This multitasking system lets one TDS2020F 'simultaneously' execute many separate programs, each with an infinite loop like BEGIN . AGAIN at its highest level. The tasks can be independent or talk to each other-also any task can start or stop any other. To a large extent the different programs can be debugged individually and this is one of the main advantages of the scheme. These instructions will cover perhaps 80% of all cases. If you need technical detail read the rest, but you might want to stop at the end of this sub-section.
SETTING UP NEW TASKS
Add the following near the start of your application program:
When the program is compiled using the F8 key it will halt while #ROBIN.TDS and #TASKS.TDS are compiled. Then it will resume and complete as usual.
By adding the lines shown tasks FRED HARRY and JOE are available to you. Change the names or the number of tasks by editing #TASKS.TDS. The library routines give the name OPERATOR to the main task and this can be used just like the others.
USING MULTIPLE TASKS
In your program use any of the tasks in either of the following ways. The generic description is followed by an example in each case ( 7 EMIT sounds the PC bell):
: WORK1 <task name> ACTIVATE
BEGIN <code done for ever> AGAIN ;
: WORK1 \ Ring bell twice per second for ever
FRED ACTIVATE BEGIN 7 EMIT 500 MS AGAIN ;
Generic (single pass)
: WORK2 <task name> ACTIVATE
<code to be done once only> STOP ;
Example (single pass)
: WORK2 \ Ring bell ten times then stop
HARRY ACTIVATE 10 0 DO 7 EMIT 200 MS LOOP STOP ;
Forth words which start other tasks, like WORK1 and WORK2 , are used inside other definitions. The power-up initialisation is a good place to put them and they must be preceded by TASKS (defined in #TASKS.TDS). The main program might now read as follows:
WORK1 WORK2 START ;
Use this as a model for your own program-see ERROR HANDLING, page 144, for its outer shell. Here TASKS sets up the pre-emptive multitasker, INITIALISE is a word you define to clear variables, task locks and set data direction registers. WORK1 and WORK2 are fully debugged programs containing ACTIVATE to give jobs to named tasks and START is the entry point to Forth so that you will have interactive Forth available even in a finished system while the product is working.
A resource is a bit of hardware like an I/O port, a Liquid Crystal Display or memory location. Ideally each resource should be accessed by only one task and the system would behave just as if it were several TDS2020F boards instead of only one, however the interaction of tasks often gives the features required. When more than one task can access a resource you must ensure that it does not create a problem.
For instance suppose one task uses a variable to temporarily store information. It writes data to the variable because it will be needed later on. If another task were to use the same variable you might lose the original information. This is why multitasking can be dangerous; the second task might only want the variable occasionally. When testing the program all seems well but later the bug will become apparent-perhaps after the system has been completed and shipped. Try to avoid all multitasking (and interrupts) in safety-critical applications.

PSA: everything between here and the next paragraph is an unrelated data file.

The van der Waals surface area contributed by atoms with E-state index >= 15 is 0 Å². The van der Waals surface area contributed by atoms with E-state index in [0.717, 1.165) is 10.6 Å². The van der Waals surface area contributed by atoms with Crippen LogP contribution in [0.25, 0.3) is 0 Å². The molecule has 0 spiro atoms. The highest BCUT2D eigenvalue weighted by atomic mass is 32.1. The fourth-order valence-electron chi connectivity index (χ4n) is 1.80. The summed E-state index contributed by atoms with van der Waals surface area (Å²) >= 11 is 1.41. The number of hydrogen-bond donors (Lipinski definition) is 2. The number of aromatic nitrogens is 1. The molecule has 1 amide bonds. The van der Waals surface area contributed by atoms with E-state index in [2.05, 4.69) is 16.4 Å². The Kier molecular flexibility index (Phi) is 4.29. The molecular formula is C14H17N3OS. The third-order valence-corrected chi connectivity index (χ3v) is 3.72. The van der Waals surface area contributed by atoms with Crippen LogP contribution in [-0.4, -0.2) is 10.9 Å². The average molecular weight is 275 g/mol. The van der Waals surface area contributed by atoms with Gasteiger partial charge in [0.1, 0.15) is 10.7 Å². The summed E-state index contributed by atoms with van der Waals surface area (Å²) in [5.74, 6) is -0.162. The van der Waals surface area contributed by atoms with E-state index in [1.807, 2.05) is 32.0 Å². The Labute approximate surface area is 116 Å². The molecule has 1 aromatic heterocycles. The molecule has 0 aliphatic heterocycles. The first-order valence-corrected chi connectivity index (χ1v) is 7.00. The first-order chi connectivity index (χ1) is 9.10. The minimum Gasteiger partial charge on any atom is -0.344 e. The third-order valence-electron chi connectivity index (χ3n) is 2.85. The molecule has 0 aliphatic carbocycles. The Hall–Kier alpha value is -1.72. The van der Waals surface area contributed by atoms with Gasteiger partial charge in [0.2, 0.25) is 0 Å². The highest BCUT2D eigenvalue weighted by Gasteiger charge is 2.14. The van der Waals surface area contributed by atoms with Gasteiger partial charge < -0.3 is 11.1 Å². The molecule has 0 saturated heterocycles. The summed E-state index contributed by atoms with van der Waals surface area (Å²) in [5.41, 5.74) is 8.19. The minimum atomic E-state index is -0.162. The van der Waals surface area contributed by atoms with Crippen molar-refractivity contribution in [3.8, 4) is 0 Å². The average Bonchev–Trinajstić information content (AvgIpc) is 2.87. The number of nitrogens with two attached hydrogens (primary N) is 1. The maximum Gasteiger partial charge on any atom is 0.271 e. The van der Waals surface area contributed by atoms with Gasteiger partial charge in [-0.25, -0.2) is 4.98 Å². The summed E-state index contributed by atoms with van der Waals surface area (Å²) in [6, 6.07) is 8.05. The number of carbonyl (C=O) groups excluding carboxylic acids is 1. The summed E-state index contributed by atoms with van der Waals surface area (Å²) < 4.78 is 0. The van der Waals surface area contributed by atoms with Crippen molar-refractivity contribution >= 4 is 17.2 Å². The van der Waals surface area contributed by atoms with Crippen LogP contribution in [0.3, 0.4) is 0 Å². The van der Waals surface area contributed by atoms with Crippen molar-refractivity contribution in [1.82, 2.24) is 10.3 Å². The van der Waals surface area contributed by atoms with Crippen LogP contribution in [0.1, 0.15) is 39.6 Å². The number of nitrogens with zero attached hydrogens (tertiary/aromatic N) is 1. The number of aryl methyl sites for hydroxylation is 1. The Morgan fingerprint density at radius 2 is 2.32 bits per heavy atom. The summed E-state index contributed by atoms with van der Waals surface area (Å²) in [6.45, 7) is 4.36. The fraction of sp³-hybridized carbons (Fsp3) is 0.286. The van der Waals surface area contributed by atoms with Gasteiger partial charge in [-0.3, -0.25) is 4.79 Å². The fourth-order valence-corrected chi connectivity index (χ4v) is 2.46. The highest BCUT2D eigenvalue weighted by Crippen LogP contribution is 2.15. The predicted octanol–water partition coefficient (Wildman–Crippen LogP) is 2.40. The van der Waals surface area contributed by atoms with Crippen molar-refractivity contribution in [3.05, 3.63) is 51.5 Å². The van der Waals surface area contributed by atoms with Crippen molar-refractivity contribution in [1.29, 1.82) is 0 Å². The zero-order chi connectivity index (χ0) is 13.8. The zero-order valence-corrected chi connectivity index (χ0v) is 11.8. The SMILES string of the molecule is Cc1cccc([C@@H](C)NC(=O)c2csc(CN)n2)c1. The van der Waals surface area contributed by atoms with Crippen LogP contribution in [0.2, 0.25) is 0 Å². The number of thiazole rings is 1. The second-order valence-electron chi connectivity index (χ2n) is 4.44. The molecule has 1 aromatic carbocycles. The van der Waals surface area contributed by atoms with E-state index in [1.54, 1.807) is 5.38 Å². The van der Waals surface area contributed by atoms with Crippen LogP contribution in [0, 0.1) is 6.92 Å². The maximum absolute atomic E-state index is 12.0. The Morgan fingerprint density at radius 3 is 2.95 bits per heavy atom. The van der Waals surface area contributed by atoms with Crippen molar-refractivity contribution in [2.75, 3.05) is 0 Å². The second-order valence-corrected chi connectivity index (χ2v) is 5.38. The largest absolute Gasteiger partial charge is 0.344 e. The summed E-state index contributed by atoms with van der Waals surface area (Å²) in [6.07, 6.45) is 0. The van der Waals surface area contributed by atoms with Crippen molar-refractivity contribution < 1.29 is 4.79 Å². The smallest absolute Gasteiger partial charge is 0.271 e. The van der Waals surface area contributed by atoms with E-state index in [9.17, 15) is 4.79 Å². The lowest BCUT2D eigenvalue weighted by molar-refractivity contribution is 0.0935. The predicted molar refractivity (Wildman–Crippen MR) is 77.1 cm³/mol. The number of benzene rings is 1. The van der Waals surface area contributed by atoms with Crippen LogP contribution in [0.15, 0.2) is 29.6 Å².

Make sure that the logic of your design is impeccable, not just that it tests correctly. See RESOURCE LOCKS, page 201, for help in sharing resources.
A REAL EXAMPLE
To try out the system, compile file #TASKTRY.TDS. Now type SET WORK return (or WORK return if using RAM instead of Flash-EEPROM). The background tasks FRED HARRY and JOE are constructed and then three test words activate and give work to each task. These tasks print to the screen every 2.0, 3.2 and 4.4 seconds. Even so, the foreground task you are using to interactively execute Forth is still active.
Show this by slowly typing FRED HALT return and task FRED will not be seen any more. Your input will be broken up by interruptions from the other tasks, but will still work.
HARRY HALT and JOE HALT will stop the other two tasks. Use TEST1 , TEST2 , or TEST3 to restart any of the background operations.
As compiled, the pre-emptive capability is switched on and you will see that the phrases 'This is task FRED' etc. are occasionally broken up, even though they are produced internally with the word TYPE which only has one PAUSE embedded within it, the only place where a Co-operative Multitasking system will switch tasks.
This is because the tasks are being switched pre-emptively. Type UNSLICE and return while the three background tasks are running and you will see that the phrases are no longer broken up because the system has reverted to Co-operative Multitasking.
If you are using Flash-EEPROM you can switch off. On power-up there is the usual introductory banner, but the three other tasks are in operation and you will see their output.
This is the end of the quick guide-for more technical information that might be needed in some cases read further.